What We Do

The Kauai Watershed Alliance has entered into an agreement with The Nature Conservancy to coordinate the management of our intact native forested watersheds.  Threats to the watershed include invasive weeds and ungulates such as feral pigs & goats.  Management programs include fence construction, fence maintenace, ungulate control, invasive weed control, and monitoring.  For more information, go to: April 2005 Management Plan.

The following is a list of accomplishments and actions to date:

  • Survey of threats:  From 2003 and 2007, numerous ground and aerial surveys conducted by TNC, KISC, and DOFAW mapped weed and ungulate threats across Kauai’s interior.  These surveys became the foundation of the KWA’s threat abatement programs for years to come.
  • Weed Control:  Control of priority weed species has been ongoing since the KWA’s inception in 2003.  Aerial mapping identified four priority weed species threatening the core watershed: the Australian tree fern, kahili ginger, Clidemia hirta and strawberry guava.  Containment plans aim to eradicate satellite populations of kahili ginger and strawberry guava and hold a defensive line.  The Kokee Resource Conservation Program was contracted to do most of this work; and as of Feb 2012, over 190,000 weeds have removed from KWA management units!
  • Kanaele:  A feral pig-proof fence was constructed in 2008 around the bog- the last remaining intact low elevation Hawaiian bog.  The 57 acre exclosure is a regular site for volunteer groups who help clear strawberry guava and other invasive weeds.  The National Tropical Botanical Garden (a KWA member) and the Plant Extinction Prevention Program are propagating and outplanting rare plants into the bog enclosure.  See volunteer page.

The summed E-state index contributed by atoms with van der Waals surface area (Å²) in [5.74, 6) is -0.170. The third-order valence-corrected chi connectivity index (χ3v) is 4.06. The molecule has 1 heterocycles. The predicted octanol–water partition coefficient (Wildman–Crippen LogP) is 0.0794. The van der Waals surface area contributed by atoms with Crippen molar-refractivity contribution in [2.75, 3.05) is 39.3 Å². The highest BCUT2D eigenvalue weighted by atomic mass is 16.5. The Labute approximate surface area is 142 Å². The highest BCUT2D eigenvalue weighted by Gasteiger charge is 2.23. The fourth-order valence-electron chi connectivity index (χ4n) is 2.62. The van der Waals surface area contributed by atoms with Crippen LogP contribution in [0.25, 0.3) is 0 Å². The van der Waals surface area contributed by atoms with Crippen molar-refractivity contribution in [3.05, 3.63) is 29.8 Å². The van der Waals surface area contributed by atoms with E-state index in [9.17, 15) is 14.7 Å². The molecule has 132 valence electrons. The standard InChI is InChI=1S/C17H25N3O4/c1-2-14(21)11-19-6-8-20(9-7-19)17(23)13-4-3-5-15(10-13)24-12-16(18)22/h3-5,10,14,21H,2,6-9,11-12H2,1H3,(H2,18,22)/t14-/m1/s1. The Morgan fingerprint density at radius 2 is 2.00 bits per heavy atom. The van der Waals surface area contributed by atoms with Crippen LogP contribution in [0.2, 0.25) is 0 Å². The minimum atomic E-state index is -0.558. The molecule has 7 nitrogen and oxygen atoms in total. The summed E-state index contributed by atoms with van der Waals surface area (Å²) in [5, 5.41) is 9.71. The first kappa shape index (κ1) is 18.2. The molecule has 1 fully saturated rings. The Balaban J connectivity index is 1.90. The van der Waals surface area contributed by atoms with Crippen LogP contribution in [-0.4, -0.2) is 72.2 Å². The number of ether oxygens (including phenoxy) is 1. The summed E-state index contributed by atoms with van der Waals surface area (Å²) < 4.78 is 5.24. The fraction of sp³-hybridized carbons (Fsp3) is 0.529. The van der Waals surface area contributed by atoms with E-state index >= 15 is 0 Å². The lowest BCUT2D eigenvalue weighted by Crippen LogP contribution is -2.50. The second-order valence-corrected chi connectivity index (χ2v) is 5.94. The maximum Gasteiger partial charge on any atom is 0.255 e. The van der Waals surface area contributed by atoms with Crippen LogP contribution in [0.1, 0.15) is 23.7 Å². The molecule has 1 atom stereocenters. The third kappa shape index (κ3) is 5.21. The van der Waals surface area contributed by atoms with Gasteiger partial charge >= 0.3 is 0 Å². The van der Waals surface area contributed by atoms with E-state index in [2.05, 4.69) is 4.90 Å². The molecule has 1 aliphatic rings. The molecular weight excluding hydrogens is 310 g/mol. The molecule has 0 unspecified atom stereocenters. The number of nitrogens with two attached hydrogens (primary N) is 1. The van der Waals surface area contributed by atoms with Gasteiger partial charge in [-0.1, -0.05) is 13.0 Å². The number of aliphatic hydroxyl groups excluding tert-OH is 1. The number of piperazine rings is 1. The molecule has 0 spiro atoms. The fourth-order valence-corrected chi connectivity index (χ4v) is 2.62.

• The East Alakai Protective Fence Project:  Four miles of strategic fencing connects with natural cliff barriers to protect 1268 acres of core watershed from feral pigs and goats.  The fence was completed in May 2011 and the last animals are expected to be removed by the summer of 2013, after which field staff will maintain the fence and monitor for vegetation recovery & animal ingress.  Corral-style pig traps built into the fenceline trap pigs and release them through one way gates into the adjacent public hunting unit.
  • Wainiha Conservation Project:  A half mile feral pig-proof fence has been constructed across a narrow part of Wainiha valley protecting 4930 acres of high quality lowland wet forest.  Wainiha contains some of the finest examples of native lowland wet forest left in the state and was designated a TNC preserve in 2010.  Animal control will begin after the Alakai unit is cleared of animals.
  • Research and Development:  Resource Mapping Hawaii has been contracted to develop high resolution georectified aerial imagery which can be used to monitor forest health and weeds such as the Australian tree fern.  In adition, we are developing and refining unique technologies for invasive weed control in remote and inaccessible terrains such as cliff faces.
  • Advocacy and Support:  We support responsible biological control efforts that target our priority weeds kahili ginger, Clidemia hirta, and strawberry guava via surveys, funding, and lobbying.  We also support hunting rule revisions that would increase public hunting within native forests, especially in the State owned Alakai Wilderness Preserve and Natural Area Reserves.